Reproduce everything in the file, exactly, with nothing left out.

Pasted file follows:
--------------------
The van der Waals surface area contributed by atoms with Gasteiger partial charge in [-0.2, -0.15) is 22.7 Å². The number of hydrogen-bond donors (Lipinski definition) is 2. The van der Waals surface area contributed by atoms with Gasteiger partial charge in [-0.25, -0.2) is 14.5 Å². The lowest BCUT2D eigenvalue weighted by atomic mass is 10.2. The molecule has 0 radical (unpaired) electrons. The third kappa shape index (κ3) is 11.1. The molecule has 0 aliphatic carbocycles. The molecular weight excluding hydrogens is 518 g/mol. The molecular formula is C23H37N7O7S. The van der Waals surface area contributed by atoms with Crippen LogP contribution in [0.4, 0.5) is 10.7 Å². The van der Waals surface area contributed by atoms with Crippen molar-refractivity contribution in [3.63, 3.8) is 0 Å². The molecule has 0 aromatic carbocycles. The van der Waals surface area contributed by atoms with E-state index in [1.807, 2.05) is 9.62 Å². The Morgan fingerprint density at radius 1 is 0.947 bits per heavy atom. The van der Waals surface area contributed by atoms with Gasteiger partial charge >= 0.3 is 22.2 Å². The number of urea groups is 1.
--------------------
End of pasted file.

The van der Waals surface area contributed by atoms with Gasteiger partial charge in [-0.2, -0.15) is 22.7 Å². The number of hydrogen-bond donors (Lipinski definition) is 2. The van der Waals surface area contributed by atoms with Gasteiger partial charge in [-0.25, -0.2) is 14.5 Å². The lowest BCUT2D eigenvalue weighted by atomic mass is 10.2. The molecule has 0 radical (unpaired) electrons. The third kappa shape index (κ3) is 11.1. The molecule has 0 aliphatic carbocycles. The molecular weight excluding hydrogens is 518 g/mol. The molecular formula is C23H37N7O7S. The van der Waals surface area contributed by atoms with Crippen LogP contribution in [0.4, 0.5) is 10.7 Å². The van der Waals surface area contributed by atoms with Crippen molar-refractivity contribution in [3.63, 3.8) is 0 Å². The molecule has 0 aromatic carbocycles. The van der Waals surface area contributed by atoms with E-state index in [1.807, 2.05) is 9.62 Å². The Morgan fingerprint density at radius 1 is 0.947 bits per heavy atom. The van der Waals surface area contributed by atoms with Gasteiger partial charge >= 0.3 is 22.2 Å². The number of urea groups is 1.